I’m a little late in posting this, but here are some of the best articles/posts I came across last week:

  • The NASA Delusion (Gristmill) – Although I love the idea of space exploration and for most of my life have whole-heartedly supported it, I’ve changed my tune a lot in the past year. With all the impending crises we’re currently facing (Peak Oil and other energy issues, global climate change, habitat destruction and mass extinction, desertification and salinization of arable land, etc., etc., etc.), the idea of spending trillions of dollars to build a moon base now seems completely ludicrous to me. We need to get over the Sci-Fi pipe dreams we have of living in a Star Trek-like technological society and start putting our resources and ingenuity toward building a simpler and more sustainable civilization.

    “So what’s the problem? After all, I’d rather see NASA waste the money than see it wasted somewhere else in the government. The problem is that NASA’s budget is, to a good approximation, a zero-sum game. The money for the Moon-Mars project is being taken out of useful and productive science programs — including robotic missions to other planets as well as research on our own planet.”

  • Feet of Clay (Agricultural Biodiversity Weblog) – Discussion of interesting research in China which is resulting in more sustainable rice farming though the use of varietal intercropping.

    “Zhu’s name is associated with a method of growing rice that delivers higher, more stable yields with lower inputs of fungicides and a more stable harvest from year to year. Not bad for an amazingly simple idea… The solution is to grow the varieties as a mixture. In the paddy, four or eight rows of modern hybrid alternate with a row of traditional landrace.”

  • Biofuel: Is it a Greenhouse Gas, Gas, Gas? (Gristmill) – Further discussion of an article I linked to last week, regarding the greenhouse gas emissions resulting from biofuel production.

    “In 2006, U.S. ethanol producers burned through 18 percent of the corn harvest to offset 3 percent of gasoline use. What the Minnesota study is telling us is that we could increase corn ethanol production by two-thirds (to achieve a 5 percent offset) — burning through 40 percent of the corn crop — and still only reduce greenhouse gas emissions by just a bit more than a half percent… And — finally coming to the point of this post — a new study [PDF] has emerged declaring that even that comically paltry GHG benefit may be spectral. Biofuel use may actually increase GHG emissions.”

  • Civilization and Succession (The Archdruid Report) – This is one of the best posts I’ve read in a long time and it has greatly impacted my thinking about sustainability. The basic gist is that we can view civilizations through the lens of ecological succession and gain a much better understanding of why societies have followed the courses they have. This article is a must read.

    “The industrial economy is well into overshoot at this point, and at this point a crash of some kind is pretty much inevitable. At the same time, the more efficient K-selected human ecologies of the future have been sending up visible shoots since the 1970s, in the form of a rapidly spreading network of small organic farms, local farmer’s markets, appropriate technology, and alternative ways of thinking about the world, among many other things… A truly advanced civilization, here or elsewhere, might well have more in common with a climax community: it might use very modest amounts of energy and resources with high efficiency, maximize sustainability, and build for the long term.”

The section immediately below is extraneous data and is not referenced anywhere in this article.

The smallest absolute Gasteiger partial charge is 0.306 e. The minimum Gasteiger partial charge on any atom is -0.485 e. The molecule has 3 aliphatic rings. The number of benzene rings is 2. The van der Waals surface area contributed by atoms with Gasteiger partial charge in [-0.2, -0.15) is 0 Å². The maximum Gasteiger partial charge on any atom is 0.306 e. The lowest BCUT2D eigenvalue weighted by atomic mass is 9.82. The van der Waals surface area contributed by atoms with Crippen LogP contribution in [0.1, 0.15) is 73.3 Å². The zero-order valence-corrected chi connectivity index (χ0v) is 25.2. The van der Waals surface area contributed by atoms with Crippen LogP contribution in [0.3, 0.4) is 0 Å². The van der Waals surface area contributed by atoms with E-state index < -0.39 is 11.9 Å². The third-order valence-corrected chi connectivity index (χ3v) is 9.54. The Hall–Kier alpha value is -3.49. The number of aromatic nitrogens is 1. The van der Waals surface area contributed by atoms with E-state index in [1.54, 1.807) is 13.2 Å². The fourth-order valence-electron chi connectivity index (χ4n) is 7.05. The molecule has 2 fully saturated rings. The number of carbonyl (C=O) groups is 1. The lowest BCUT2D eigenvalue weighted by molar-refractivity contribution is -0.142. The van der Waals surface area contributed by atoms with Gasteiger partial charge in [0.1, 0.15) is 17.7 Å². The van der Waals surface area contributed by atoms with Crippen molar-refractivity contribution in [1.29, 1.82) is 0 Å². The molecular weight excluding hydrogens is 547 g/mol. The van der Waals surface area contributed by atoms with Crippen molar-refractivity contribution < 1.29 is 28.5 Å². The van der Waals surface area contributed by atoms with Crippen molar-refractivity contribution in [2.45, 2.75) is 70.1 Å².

• How Fast is Global Warming Happening? (Casaubon’s Book) – A good synopsis of recent research on global climate change. The bottom line is that Earth’s climate is warming up much, much faster than even the most pessimistic projections.

    “…this summer’s ice retreat was so dramatic, that in, fact, the University of Colorado’s National Snow and Ice Data Center is now suggesting that the arctic could be ice free as early as 2015, 8 years from now. In less than six months, we’ve jumped our predictions for a major tipping point factor up by a minimum of 30 years. That’s astonishing – and terrifying… One of the most disturbing things about listening to scientists studying climate change, then, is the fear in the voices and words of people not accustomed to be fearful, and the sense that generally speaking, scientists are far more worried than most of us are. We can either believe they are worried because they are foolish, easily frightened and scaremongering, or we can believe they are afraid because they are seeing things they have never seen before with implications that are terrifying, and do not understand why the rest of us are so unafraid.”

  • Eating Locally (Discover Magazine) – This is an old article, but I just came across it this week. It’s about Gary Nabhan’s experiences eating locally in Arizona for a year. We haven’t read his book about this yet, but it’s definitely on our short list of books to read in the near future!

    “From then on, 80 percent of Nabhan’s food would come from within a 250-mile radius of his home— about as far as he could drive (and drive back) in one day or walk in 10. ‘It seemed like an area within which, historically, you might have some cognizance of your neighbors,’ he says. He wanted at least 90 percent of what he ate to be native to the Southwest, but he kept his goals realistic…”